The long term stock sale plan would lead to the taxpayers being made nearly whole. All told, it was a wild success. Malcolm Gladwell argued that Rick Waggoner should get more credit and Steve Rattner less, for GM’s effective turnaround; many of the new models that are now doing so well were first created and planned for under Waggoner’s tenure 5 years ago.
So what is arguably the most successful bailout of the 2007-2010 era was in fact a non-bailout: It was a bankruptcy reorganization that eliminated the most toxic aspects of a century old rust bucket of a company. The new firm has clean books, is well capitalized, is without crushing debt, has a less onerous labor contract, pension and health care obligations. Its hard not to see how this was anything but a ginormous winner for all involved.
Which brings me to the Banks.
Currently, the United States has a weakened financial sector. Many of the largest Banks are technically insolvent, but thanks to an accounting rule change, are not required to admit this simple mathematical fact. They are carrying an enormous amount of bad loans on their books. They are sitting on several million REOs — bank owned foreclosures for which there is essentially no market. This shadow inventory of houses amounts to years worth of sales, not mentioning the depressing effect the excess supply will have on prices.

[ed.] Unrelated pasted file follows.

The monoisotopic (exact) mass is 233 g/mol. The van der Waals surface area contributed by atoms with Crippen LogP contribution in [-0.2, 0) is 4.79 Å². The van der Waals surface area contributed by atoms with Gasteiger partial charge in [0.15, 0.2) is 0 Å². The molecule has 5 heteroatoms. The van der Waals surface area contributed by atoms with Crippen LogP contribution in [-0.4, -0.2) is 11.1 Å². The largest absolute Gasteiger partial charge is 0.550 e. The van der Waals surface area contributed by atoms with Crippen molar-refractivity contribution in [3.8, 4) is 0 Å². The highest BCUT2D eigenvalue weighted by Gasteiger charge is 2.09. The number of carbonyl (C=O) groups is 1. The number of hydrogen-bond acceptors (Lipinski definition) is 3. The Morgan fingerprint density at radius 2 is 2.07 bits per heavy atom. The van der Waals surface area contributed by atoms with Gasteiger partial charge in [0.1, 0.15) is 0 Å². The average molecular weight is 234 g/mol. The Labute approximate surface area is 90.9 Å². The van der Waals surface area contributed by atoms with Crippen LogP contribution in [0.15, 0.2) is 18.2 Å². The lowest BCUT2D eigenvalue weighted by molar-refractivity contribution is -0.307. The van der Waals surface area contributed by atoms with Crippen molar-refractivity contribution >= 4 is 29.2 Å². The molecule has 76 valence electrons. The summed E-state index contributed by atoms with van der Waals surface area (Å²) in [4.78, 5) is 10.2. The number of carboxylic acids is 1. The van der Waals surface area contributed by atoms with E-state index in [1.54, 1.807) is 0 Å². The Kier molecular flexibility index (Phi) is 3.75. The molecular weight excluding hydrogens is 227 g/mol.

The reckless lending of the 2000s was merely the tip of the iceberg. From start to finish, the engaged in all manners of irresponsible behavior. When a company’s actions are so reckless it compromises the firm’s ability to survive, why would we expect it to have performed any of its other duties competently? They didn’t, which is why we have learned about how poorly the banks not only made these loans, but also administered, securitized, serviced, and foreclosed on them. The entire process was reckless, it was done on the cheap, riddled with errors, fraud and felonious behavior.
It has become a national embarrassment.
The bank bailout plan was ill conceived and poorly executed. Trillions were thrown at them before Uncle Sam had any idea as to how much debt was actually on the books. What were once considered decent holdings were eventually revealed to be highly toxic assets.
Recapitalizing the banks is a huge priority. But after the first round of trillions were given away to the banks, the public was disgusted. The politicians lost their appetite for overt bailouts. But the banks were still under-capitalized, their balance sheets were still laden with junk. A direct transfer of taxpayer monies was out of the question.